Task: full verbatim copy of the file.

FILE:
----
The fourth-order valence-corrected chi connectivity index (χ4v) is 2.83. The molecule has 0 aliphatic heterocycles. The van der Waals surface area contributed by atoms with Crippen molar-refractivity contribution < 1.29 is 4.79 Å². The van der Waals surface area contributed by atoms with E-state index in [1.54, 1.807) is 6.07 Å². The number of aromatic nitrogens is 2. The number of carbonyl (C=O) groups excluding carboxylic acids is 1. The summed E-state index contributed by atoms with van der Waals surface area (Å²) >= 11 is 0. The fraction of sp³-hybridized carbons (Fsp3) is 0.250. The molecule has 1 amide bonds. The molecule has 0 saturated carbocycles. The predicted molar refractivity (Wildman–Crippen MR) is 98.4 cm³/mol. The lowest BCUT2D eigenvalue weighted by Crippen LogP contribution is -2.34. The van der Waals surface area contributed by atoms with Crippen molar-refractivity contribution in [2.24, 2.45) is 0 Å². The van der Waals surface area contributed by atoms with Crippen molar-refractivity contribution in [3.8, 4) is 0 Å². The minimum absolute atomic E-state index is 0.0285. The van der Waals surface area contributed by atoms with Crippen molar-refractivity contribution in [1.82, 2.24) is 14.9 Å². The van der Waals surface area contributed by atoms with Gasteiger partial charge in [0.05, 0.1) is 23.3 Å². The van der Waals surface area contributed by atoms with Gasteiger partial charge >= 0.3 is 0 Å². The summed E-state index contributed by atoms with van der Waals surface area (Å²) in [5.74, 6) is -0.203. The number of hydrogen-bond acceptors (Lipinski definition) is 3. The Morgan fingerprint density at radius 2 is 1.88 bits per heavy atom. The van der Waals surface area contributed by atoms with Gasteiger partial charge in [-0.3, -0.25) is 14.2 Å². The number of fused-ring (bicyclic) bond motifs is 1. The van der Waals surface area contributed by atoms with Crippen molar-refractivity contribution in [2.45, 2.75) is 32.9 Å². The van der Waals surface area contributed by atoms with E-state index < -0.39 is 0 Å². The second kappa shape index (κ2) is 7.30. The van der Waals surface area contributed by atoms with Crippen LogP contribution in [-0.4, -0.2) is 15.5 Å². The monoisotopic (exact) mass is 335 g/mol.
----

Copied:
The fourth-order valence-corrected chi connectivity index (χ4v) is 2.83. The molecule has 0 aliphatic heterocycles. The van der Waals surface area contributed by atoms with Crippen molar-refractivity contribution < 1.29 is 4.79 Å². The van der Waals surface area contributed by atoms with E-state index in [1.54, 1.807) is 6.07 Å². The number of aromatic nitrogens is 2. The number of carbonyl (C=O) groups excluding carboxylic acids is 1. The summed E-state index contributed by atoms with van der Waals surface area (Å²) >= 11 is 0. The fraction of sp³-hybridized carbons (Fsp3) is 0.250. The molecule has 1 amide bonds. The molecule has 0 saturated carbocycles. The predicted molar refractivity (Wildman–Crippen MR) is 98.4 cm³/mol. The lowest BCUT2D eigenvalue weighted by Crippen LogP contribution is -2.34. The van der Waals surface area contributed by atoms with Crippen molar-refractivity contribution in [2.24, 2.45) is 0 Å². The van der Waals surface area contributed by atoms with Crippen molar-refractivity contribution in [3.8, 4) is 0 Å². The minimum absolute atomic E-state index is 0.0285. The van der Waals surface area contributed by atoms with Crippen molar-refractivity contribution in [1.82, 2.24) is 14.9 Å². The van der Waals surface area contributed by atoms with Gasteiger partial charge in [0.05, 0.1) is 23.3 Å². The van der Waals surface area contributed by atoms with Gasteiger partial charge >= 0.3 is 0 Å². The summed E-state index contributed by atoms with van der Waals surface area (Å²) in [5.74, 6) is -0.203. The number of hydrogen-bond acceptors (Lipinski definition) is 3. The Morgan fingerprint density at radius 2 is 1.88 bits per heavy atom. The van der Waals surface area contributed by atoms with Gasteiger partial charge in [-0.3, -0.25) is 14.2 Å². The number of fused-ring (bicyclic) bond motifs is 1. The van der Waals surface area contributed by atoms with Crippen molar-refractivity contribution in [2.45, 2.75) is 32.9 Å². The van der Waals surface area contributed by atoms with E-state index < -0.39 is 0 Å². The second kappa shape index (κ2) is 7.30. The van der Waals surface area contributed by atoms with Crippen LogP contribution in [-0.4, -0.2) is 15.5 Å². The monoisotopic (exact) mass is 335 g/mol.